This week as part of ‘The Global Write’ you will learn about Zaatari, take virtual tours of the camp and write descriptively as if you were there. We will unpack your thinking with words, feelings and write using descriptive language.

– Bronwyn Joyce ‘The Global Write’ Creator

Plant The Seed - Unpack Your Thinking

Zaatari is home to 77,258 refugees, nearly 20% are under five years old.

19,243 children are enrolled in 32 schools, with 58 community centers offering activities.

30% of refugees are female-headed households.

3,509 refugees engaged in Incentive-based Volunteering inside the Camp.

Average 7,303 weekly health consultations.

13,773 refugees have active work permits. 23% are women.

 –   Reliefweb https://reliefweb.int/report/jordan/zaatari-refugee-camp-factsheet-july-2020

Clouds Over Sidra

created by Gabo Arora and Chris Milk

Meet Sidra. This charming 12-year-old girl will guide you through her temporary home: The Zaatari Refugee Camp in Jordan. Zaatari has been home to 130,000 Syrians fleeing violence and war, and children make up half the camp’s population. In this lyrical VR film, Sidra leads you through her daily life: Eating, sleeping, learning and playing in the vast desert city of tents.

Lets listen to Sidra’s story: 

REMEMBER the video is in VR so you can navigate the scenes and see a 360-degree view. 

The visual thinking routine we are learning about this week is Beauty and Truth. A routine for exploring the complex interaction between beauty and truth.

After exploring Sidra’s story unpack your thinking by answering the following questions. 

1. Can you find beauty in this story? 

2. Can you find the truth in this story?

3. How might beauty reveal the truth?

4. How might beauty conceal the truth?

 

Sketch Noting Example

Here is my thinking – Bronwyn Joyce The Global Write Creator

Let's Write

Before you can write there is another VR View of Camp Za’atari that ‘The ‘Global Write’ Team would like you to explore. 

ZA’ATARI 360

Click on the image

Prompt 1

You are a journalist who has arrived at Camp Za’atari to record a story about life in the camp. After touring the camp via Za’atari 360 create a video of your visit. Post your video on ‘The Global Write’ Flipgrid.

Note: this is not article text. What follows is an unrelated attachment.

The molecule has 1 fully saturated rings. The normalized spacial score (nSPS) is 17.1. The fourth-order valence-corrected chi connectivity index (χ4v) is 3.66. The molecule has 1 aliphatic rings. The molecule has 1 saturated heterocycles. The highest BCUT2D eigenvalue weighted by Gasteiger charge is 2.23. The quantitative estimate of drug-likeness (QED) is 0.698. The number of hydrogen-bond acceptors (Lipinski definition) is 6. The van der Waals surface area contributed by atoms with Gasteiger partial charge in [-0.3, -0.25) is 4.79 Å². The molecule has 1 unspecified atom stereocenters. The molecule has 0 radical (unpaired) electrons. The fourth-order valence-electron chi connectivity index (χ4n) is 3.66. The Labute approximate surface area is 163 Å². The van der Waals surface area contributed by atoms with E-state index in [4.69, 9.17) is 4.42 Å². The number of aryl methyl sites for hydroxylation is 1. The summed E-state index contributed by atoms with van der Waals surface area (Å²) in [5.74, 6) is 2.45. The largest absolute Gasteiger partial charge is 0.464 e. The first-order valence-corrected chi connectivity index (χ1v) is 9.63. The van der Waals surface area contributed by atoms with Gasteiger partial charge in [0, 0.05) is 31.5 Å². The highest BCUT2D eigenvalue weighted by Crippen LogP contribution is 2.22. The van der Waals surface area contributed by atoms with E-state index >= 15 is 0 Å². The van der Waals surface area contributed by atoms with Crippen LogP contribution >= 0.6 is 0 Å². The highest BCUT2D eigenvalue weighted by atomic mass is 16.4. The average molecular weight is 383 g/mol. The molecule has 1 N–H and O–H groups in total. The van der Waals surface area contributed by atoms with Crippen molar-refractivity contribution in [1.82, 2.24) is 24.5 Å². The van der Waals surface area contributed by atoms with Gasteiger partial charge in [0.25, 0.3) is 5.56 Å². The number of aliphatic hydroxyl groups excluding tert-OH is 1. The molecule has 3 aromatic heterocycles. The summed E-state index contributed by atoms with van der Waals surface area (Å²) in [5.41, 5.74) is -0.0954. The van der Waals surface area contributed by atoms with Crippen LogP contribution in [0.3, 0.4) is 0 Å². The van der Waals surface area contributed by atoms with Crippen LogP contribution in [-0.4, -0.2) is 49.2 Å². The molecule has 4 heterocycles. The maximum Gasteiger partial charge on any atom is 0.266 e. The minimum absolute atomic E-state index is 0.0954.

Prompt 2

Using these sentence starters imagine you are standing on top of the shed in the picture above and when you are virtually inside Za’atari 360. Write a descriptive piece of writing about what you see. Post your writing to ‘The Global Write’ Wakelet.

Here I stand………

I can see……

The sound of the……

I feel the…..

Imagine if…..

If I was a refugee at Za’atari…….

Prompt 3

Create a poster on Buncee or use poster paper to educate the world about Camp Za’atari. Use Sidra’s story to help you. Share your poster on ‘The Global Write’ Buncee Board. 

Teacher Resources

For more information on the Beauty and Truth thinking routine go to http://pz.harvard.edu/sites/default/files/Beauty%20and%20Truth.pdf

The UN Sustainable Goal and Good Life Goal we are supporting this week are:

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Choose To Challenge

International Women’s Day 2021

A challenged world is an alert world. Individually, we’re all responsible for our own thoughts and actions – all day, every day.

We can all choose to challenge and call out gender bias and inequality. We can all choose to seek out and celebrate women’s achievements. Collectively, we can all help create an inclusive world.

From challenge comes change, so let’s all choose to challenge.

Plant The Seed - Unpack Your Thinking

What is your answer to the following riddle: 

A father is about to bring his son to a job interview applying for a position at a large company in the city. Just as they arrive at the company’s parking lot, the son’s phone rings. He looks at his father who says, “Go ahead answer it”. The caller is the company’s CEO (Chief Executive Officer – Most important person in the company) who says, “Good luck son, you’ve got this’ ‘. The son ends the call and once again looks at his father, who is still next to him in the car. How is this possible?

Have a discussion about who the caller could be. Then watch the video to see what others said.

The visual thinking routine we are learning about this week is See, Think, Wonder. A routine for exploring works of art and other interesting things.

Now look at what a class of five year olds answered to the following questions:

 

 

What does Parker like to play? What might Parker want to be? 

 

 

What might Luna like to play? What might Luna want to be?

The coloured answers represent what the boys (Green)  in the class answered and what the girls (Purple) in the class answered.